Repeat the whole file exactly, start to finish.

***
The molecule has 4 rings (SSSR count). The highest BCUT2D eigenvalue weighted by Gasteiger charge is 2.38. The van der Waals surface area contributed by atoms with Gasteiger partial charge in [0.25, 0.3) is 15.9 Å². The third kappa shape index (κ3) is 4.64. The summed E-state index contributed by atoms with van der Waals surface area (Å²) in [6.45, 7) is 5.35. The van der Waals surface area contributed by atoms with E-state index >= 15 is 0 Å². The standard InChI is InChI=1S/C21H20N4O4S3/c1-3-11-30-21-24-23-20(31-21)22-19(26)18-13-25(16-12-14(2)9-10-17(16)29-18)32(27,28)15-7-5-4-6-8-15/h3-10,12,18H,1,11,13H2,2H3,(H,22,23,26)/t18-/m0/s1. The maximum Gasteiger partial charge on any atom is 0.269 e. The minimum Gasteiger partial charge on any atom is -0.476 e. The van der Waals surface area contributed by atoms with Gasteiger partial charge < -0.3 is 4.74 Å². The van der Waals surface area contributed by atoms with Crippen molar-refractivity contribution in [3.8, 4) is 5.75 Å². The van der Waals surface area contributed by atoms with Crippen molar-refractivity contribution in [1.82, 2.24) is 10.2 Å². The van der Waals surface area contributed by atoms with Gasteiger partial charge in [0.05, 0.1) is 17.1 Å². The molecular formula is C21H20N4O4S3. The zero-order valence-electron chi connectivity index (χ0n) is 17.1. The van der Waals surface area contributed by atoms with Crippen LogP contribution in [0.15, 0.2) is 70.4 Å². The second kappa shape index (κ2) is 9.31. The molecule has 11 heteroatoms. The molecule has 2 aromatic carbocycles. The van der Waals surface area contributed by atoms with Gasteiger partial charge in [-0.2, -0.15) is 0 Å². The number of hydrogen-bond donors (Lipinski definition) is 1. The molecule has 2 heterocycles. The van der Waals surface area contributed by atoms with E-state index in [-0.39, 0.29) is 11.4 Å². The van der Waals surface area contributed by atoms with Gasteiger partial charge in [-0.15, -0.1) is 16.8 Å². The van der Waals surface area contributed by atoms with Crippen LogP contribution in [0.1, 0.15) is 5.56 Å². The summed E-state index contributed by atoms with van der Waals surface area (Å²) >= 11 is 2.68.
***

The molecule has 4 rings (SSSR count). The highest BCUT2D eigenvalue weighted by Gasteiger charge is 2.38. The van der Waals surface area contributed by atoms with Gasteiger partial charge in [0.25, 0.3) is 15.9 Å². The third kappa shape index (κ3) is 4.64. The summed E-state index contributed by atoms with van der Waals surface area (Å²) in [6.45, 7) is 5.35. The van der Waals surface area contributed by atoms with E-state index >= 15 is 0 Å². The standard InChI is InChI=1S/C21H20N4O4S3/c1-3-11-30-21-24-23-20(31-21)22-19(26)18-13-25(16-12-14(2)9-10-17(16)29-18)32(27,28)15-7-5-4-6-8-15/h3-10,12,18H,1,11,13H2,2H3,(H,22,23,26)/t18-/m0/s1. The maximum Gasteiger partial charge on any atom is 0.269 e. The minimum Gasteiger partial charge on any atom is -0.476 e. The van der Waals surface area contributed by atoms with Gasteiger partial charge < -0.3 is 4.74 Å². The van der Waals surface area contributed by atoms with Crippen molar-refractivity contribution in [3.8, 4) is 5.75 Å². The van der Waals surface area contributed by atoms with Crippen molar-refractivity contribution in [1.82, 2.24) is 10.2 Å². The van der Waals surface area contributed by atoms with Gasteiger partial charge in [0.05, 0.1) is 17.1 Å². The molecular formula is C21H20N4O4S3. The zero-order valence-electron chi connectivity index (χ0n) is 17.1. The van der Waals surface area contributed by atoms with Crippen LogP contribution in [0.15, 0.2) is 70.4 Å². The second kappa shape index (κ2) is 9.31. The molecule has 11 heteroatoms. The molecule has 2 aromatic carbocycles. The van der Waals surface area contributed by atoms with Gasteiger partial charge in [-0.2, -0.15) is 0 Å². The number of hydrogen-bond donors (Lipinski definition) is 1. The molecule has 2 heterocycles. The van der Waals surface area contributed by atoms with E-state index in [-0.39, 0.29) is 11.4 Å². The van der Waals surface area contributed by atoms with Gasteiger partial charge in [-0.15, -0.1) is 16.8 Å². The van der Waals surface area contributed by atoms with Crippen LogP contribution in [0.1, 0.15) is 5.56 Å². The summed E-state index contributed by atoms with van der Waals surface area (Å²) >= 11 is 2.68.